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Acer Swift 3 review




  • Recommended by TR

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Acer Swift 3
  • Acer Swift 3
  • Acer Swift 3
  • Acer Swift 3
  • Acer Swift 3
  • Acer Swift 3
  • Acer Swift 3
  • Acer Swift 3
  • Acer Swift 3
  • Acer Swift 3
  • Acer Swift 3


Our Score:



  • Stylish, all-metal design
  • Decent IPS display
  • Good overall performance
  • Over seven hours' battery life
  • Fantastic value


  • Display quality not good enough for professionals
  • Battery life not up to claimed 10 hours

Key Features

  • 14-inch, Full HD IPS display
  • Intel Core i5-7200U
  • 8GB RAM
  • 256GB SSD
  • All-metal body
  • backlit keyboard
  • 1 x USB Type-C, 1 x USB 3.0, 1 x USB 2.0
  • 1 x HDMI, SD card reader, headphone jack
  • Weight: 1.5kg
  • Manufacturer: Acer
  • Review Price: £650.00

What is the Acer Swift 3?

Acer’s range of Swift laptops is available in four flavours: the range-topping Swift 7, the mid-tier Swift 5 the cheaper Swift 3 and the budget Swift 1. Don’t let the Acer Swift 3's standing against its siblings put you off, though. The Swift 3 includes plenty of the premium touches of its pricier family members. It has a slim and light all-metal body, an IPS display and dual-core Intel Kaby Lake processors – all for a starting price of just £500.

Certainly, there are smaller and lighter machines available, but if you’re looking for a laptop that comes close to having the premium feel of the MacBook or Dell XPS 13, for example, but don’t want to pay over £1000 then the Swift 3 is well worth a look.

Being low-cost, slim and light, it faces direct competition from the Lenovo IdeaPad 510S. I haven't reviewed the refreshed version of the 510S, which has been updated with new 7th-gen Intel processors, but it shares many features with last year's version so I'll compare and contrast with this new Acer throughout the review.

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Acer Swift 3 – Design and Build

The fanciest feather in the Swift 3’s cap is down to its all-aluminium body. While it isn't uncommon to see an aluminium lid or base at this price, it’s the first time I’ve encountered a latop with all the major panels – the lid, base, keyboard surround and display surround – all made from aluminium. This immediately gives the Swift 3 a premium look and feel that few machines of this price, or considerably more, can match.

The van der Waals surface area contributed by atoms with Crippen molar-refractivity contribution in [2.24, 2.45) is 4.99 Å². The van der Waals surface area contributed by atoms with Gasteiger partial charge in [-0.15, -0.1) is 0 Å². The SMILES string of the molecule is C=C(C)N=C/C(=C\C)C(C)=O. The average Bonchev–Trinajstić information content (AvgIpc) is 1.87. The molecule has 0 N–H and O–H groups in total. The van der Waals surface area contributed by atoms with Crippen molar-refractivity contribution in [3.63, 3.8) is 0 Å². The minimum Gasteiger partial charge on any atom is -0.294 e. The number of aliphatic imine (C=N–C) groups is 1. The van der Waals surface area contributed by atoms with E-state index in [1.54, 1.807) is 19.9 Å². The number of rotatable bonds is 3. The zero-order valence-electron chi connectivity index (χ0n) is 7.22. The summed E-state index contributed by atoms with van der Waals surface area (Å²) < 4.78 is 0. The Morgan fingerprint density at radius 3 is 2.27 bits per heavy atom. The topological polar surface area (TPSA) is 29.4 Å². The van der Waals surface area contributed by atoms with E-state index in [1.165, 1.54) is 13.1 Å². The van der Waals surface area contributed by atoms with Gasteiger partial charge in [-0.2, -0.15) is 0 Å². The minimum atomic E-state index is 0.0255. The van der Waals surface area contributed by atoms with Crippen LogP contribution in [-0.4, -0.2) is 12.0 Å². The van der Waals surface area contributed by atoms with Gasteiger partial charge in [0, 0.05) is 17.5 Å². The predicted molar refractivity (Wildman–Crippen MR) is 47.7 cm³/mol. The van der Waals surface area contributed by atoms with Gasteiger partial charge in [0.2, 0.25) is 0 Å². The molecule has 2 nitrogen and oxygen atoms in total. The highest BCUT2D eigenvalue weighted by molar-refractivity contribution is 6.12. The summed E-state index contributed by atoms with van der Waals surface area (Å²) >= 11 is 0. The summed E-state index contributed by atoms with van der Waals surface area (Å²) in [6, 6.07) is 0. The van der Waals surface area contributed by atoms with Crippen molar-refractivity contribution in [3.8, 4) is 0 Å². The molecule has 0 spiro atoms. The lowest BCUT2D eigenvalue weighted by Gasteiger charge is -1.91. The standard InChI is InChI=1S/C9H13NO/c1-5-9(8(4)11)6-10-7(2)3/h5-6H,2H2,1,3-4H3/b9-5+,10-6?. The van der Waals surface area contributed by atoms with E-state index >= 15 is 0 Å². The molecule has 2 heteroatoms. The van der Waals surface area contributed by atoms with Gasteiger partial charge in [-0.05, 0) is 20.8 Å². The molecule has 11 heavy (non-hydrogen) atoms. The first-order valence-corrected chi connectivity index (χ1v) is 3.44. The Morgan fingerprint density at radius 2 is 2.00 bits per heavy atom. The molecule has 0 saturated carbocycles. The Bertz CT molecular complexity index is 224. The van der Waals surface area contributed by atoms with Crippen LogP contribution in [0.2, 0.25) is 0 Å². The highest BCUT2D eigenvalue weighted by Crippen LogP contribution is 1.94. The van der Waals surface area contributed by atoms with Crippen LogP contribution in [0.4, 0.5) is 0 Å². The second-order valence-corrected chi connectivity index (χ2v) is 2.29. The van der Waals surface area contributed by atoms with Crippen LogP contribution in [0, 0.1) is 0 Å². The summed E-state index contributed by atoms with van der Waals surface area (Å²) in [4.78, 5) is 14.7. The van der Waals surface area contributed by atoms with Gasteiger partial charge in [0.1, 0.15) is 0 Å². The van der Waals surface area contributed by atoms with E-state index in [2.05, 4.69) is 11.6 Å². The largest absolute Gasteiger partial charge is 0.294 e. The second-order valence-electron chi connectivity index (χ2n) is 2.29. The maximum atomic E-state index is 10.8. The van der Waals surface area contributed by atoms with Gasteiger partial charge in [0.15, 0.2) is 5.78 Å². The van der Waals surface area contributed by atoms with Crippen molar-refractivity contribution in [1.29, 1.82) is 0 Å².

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Acer Swift 3

The overall fit and finish is pretty good, too, even if you miss out on the super-solid feel of the unibody chassis of a MacBook.

There’s a greater level of flex in the base than you'd find in more premium models, and where the base panel meets the keyboard surround panel, there’s also a pronounced lip that you'd be unlikely to see on more expensive laptops. Apart from that, the Swift 3 wants for little. The lid is nice and ridged, the fold-flat hinge mechanism is smooth, and overall it feels reasonably well put together.

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The Swift 3's screen measures 14 inches from corner to corner, and the bezel isn’t particularly narrow, which results in a markedly larger machine than more typical Ultrabooks; it has a footprint of 343 x 237mm. It’s reasonably thin, however, at a consistent 17.95mm and weighs in at 1.5kg. This puts it 200g lighter and a smidge thinner than the Lenovo 510S, although both would fit the remit of a "take-anywhere" device.

Connectivity is fairly impressive, too. You get one each of USB 2.0, USB 3.0 and USB Type-C as well as an HDMI, SD card reader and headphone/microphone combi jack. This means that the only thing you’ll regularly have to find a dongle for is connecting to a wired network. There's built-in Wi-Fi, too, which is of the latest quad-stream 802.11ac variety (Qualcomm QCA61x4A).